Resettlement and Complementary Pathways

Resettlement is the transfer of refugees from an asylum country to another State that has agreed to admit them and ultimately grant them permanent residence. It is a tangible expression of international solidarity and responsibility-sharing to reduce the impact of hosting a large number of refugees on a country’s territory. However, resettlement is not a right, and it is reserved for the most vulnerable refugees facing specific risks or having specific vulnerabilities. Less than 1% of all refugees around the world are resettled.

In 1999, UNHCR started a resettlement programme for refugees – mainly Afghans – living in Iran. However, the resettlement quota for Iran has been on the decline over the past few years, with the quota reaching zero in 2021.

Since 2021, given the increasing protection needs of refugees in Iran combined with the security situation in Afghanistan, UNHCR has been working with resettlement partners and the Government of the Islamic Republic of Iran to upscale the resettlement programme.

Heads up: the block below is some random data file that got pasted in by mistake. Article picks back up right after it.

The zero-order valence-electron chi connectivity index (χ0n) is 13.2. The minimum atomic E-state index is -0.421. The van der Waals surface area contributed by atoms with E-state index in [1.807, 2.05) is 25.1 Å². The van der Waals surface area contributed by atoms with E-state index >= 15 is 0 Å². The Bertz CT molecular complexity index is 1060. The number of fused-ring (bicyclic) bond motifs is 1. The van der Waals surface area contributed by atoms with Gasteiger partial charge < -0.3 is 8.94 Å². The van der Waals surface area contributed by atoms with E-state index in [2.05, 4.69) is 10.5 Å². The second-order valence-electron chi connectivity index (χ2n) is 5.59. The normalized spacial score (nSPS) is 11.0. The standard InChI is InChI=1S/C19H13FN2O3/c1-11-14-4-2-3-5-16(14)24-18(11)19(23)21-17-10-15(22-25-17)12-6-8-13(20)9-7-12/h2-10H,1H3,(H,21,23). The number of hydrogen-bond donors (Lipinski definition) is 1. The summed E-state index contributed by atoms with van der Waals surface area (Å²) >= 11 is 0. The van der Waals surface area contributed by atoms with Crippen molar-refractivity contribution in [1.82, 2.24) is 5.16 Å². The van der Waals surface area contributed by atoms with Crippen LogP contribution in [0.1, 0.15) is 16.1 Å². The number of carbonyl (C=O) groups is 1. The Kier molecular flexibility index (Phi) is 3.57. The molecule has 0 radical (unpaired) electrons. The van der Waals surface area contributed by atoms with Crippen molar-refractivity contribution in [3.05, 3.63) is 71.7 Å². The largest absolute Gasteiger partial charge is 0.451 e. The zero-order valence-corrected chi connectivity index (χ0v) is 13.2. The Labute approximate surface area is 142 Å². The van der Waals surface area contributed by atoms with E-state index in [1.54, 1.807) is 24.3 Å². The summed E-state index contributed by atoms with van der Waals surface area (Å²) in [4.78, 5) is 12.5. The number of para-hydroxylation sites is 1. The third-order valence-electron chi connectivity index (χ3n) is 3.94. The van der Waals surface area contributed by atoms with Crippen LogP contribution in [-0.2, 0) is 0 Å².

In addition to resettlement, there are different opportunities for refugees and asylum-seekers to safely and lawfully enter and stay in a third country where their international protection needs are met. These opportunities are called complementary pathways, and they are generally divided into five different categories: family reunification, humanitarian pathways, education, employment and private/community sponsorship. The criteria for complementary pathways are established and decided by the countries themselves. Refugees and asylum-seekers can directly apply for these pathways and no UNHCR referral is required for the application process. The role of UNHCR Iran involves counseling and information sharing on verified opportunities, criteria, and application processes.